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Detailed Tax Information of Rich and Famous Canadians Leaked by Canada Revenue Agency

2014-11-26 18:00

Affected individuals are to be informed about the incident

  Tax claim info from prominent Canadian figures has been leaked
Confidential information of hundreds of Canadians claiming tax deductions between 2008 and 2013 has been leaked by the Canada Revenue Agency in an 18-page spreadsheet containing donations made to art galleries and museums in the country.
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Confidential information of hundreds of Canadians claiming tax deductions between 2008 and 2013 has been leaked by the Canada Revenue Agency in an 18-page spreadsheet containing donations made to art galleries and museums in the country.

Many of the affected citizens are prominent figures like author Margaret Atwood, former prime minister Jean Chrétien, grocery magnate Frank Sobey, financier Stephen Bronfman, and Olympics chief Richard Pound.

The privacy breach blunder occurred when the agency sent the details to CBC News by mistake, “in reponse to a totally unrelated question,” the news division announced on Tuesday.

Data included donations of all values

The information contains names, home addresses, personal financial data, along with the donations (manuscripts, photographs and fine art) they made and the valuation of the items from the agency.

For some of the donations, the assessment made by the government was significantly lower than the value claimed by the donors.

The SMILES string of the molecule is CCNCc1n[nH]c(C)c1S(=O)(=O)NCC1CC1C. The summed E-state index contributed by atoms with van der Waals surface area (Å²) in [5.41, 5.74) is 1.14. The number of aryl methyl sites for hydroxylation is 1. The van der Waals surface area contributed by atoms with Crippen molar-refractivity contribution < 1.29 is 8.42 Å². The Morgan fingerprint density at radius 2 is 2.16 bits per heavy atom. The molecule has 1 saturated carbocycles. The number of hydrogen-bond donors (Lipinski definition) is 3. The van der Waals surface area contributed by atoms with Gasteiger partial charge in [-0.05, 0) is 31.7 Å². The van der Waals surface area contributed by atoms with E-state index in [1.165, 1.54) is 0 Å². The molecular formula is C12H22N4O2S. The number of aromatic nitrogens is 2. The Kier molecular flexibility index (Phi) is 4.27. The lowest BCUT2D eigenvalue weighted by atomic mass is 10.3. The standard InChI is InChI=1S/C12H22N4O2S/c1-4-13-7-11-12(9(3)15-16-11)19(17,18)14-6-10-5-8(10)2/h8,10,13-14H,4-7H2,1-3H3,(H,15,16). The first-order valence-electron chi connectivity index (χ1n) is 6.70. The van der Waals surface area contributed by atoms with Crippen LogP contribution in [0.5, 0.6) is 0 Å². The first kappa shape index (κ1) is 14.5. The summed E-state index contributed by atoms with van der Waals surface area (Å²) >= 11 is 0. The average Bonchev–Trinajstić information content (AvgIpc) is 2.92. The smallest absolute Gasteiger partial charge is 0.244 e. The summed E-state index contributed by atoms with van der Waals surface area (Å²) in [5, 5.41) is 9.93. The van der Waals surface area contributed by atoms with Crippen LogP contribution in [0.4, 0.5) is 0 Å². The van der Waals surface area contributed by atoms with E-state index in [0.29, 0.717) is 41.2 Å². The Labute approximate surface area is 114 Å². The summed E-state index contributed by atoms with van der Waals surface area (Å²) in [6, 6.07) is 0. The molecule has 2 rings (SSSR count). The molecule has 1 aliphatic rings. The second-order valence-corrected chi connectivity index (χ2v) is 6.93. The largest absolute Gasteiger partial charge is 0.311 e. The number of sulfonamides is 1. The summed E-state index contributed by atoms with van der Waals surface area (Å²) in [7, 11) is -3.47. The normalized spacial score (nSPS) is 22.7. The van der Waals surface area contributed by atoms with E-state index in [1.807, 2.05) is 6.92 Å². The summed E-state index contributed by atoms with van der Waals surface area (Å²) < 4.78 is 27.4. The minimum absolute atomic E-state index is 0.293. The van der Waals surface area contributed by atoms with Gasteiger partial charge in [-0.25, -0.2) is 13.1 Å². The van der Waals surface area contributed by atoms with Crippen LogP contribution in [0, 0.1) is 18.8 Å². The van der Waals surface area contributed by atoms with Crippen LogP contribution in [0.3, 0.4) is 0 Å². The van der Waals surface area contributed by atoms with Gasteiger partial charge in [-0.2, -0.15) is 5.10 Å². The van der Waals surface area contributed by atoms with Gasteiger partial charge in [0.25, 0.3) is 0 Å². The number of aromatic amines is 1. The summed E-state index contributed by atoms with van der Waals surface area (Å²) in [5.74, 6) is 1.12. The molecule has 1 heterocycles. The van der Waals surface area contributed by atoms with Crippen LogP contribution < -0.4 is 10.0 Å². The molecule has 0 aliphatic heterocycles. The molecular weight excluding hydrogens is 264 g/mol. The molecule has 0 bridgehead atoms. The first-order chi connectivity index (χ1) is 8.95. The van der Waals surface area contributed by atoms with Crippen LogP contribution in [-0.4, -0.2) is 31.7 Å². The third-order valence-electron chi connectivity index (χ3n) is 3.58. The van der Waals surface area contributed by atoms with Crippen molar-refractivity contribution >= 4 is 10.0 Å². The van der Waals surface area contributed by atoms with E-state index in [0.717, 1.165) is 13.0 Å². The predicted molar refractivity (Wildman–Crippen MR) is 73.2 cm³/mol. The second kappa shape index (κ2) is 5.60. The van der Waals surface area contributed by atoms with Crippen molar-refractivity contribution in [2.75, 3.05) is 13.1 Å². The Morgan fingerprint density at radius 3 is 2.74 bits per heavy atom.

At the top of the list of most valuable art work donated by the late publishing magnate Kenneth Thompson to the Art Gallery of Ontario is a Reubens painting (Massacre of the Innocents) evaluated at $200 / €160.4 million by the auditors. The tax deduction claimed by the owner was $255 / €204.4 million.

This charitable gesture also falls under the rules of confidentiality, but it has been made public at the time of the donation.

Smaller donations have also been made, evaluated at less than $5,000 / €4,000 and consisting of some personal papers.

Stricter security measures are required at the CRA

Canada Revenue Agency (CRA) is not at the first misstep of this kind and previous privacy breaches affected ordinary citizens. CBC reports that “privacy breaches at federal government agencies have become almost routine,” with 168 such incidents occurring since April 1, CRA being responsible for the largest number, 22 of them.

The privacy commissioner audited the agency and in a report in October 2013 criticized its security practices, thousands of files being exposed to unauthorized individuals for years.

Revenue Minister Kerry-Lynne Findlay confirmed the current leak of private details and the privacy commissioner has been informed of the event. At the moment, efforts are made to contact all affected individuals.

Out of respect for privacy, CBC News did not release the spreadsheet and refrained from providing a full list of the people impacted by the incident.

Although it remains unknown exactly how this happened, one could speculate that the auto-complete feature for the “To” field in an email client and failure to check the recipient was at fault.


Source: WaS1iZv1ibvlGdh1mcvZmbJ1CehRVLkVGbpFGdlR0LzdXZu9SbvNmLhlGZlBHdm92cuM3dl52LvoDc0RHa/ca.ssr.dps

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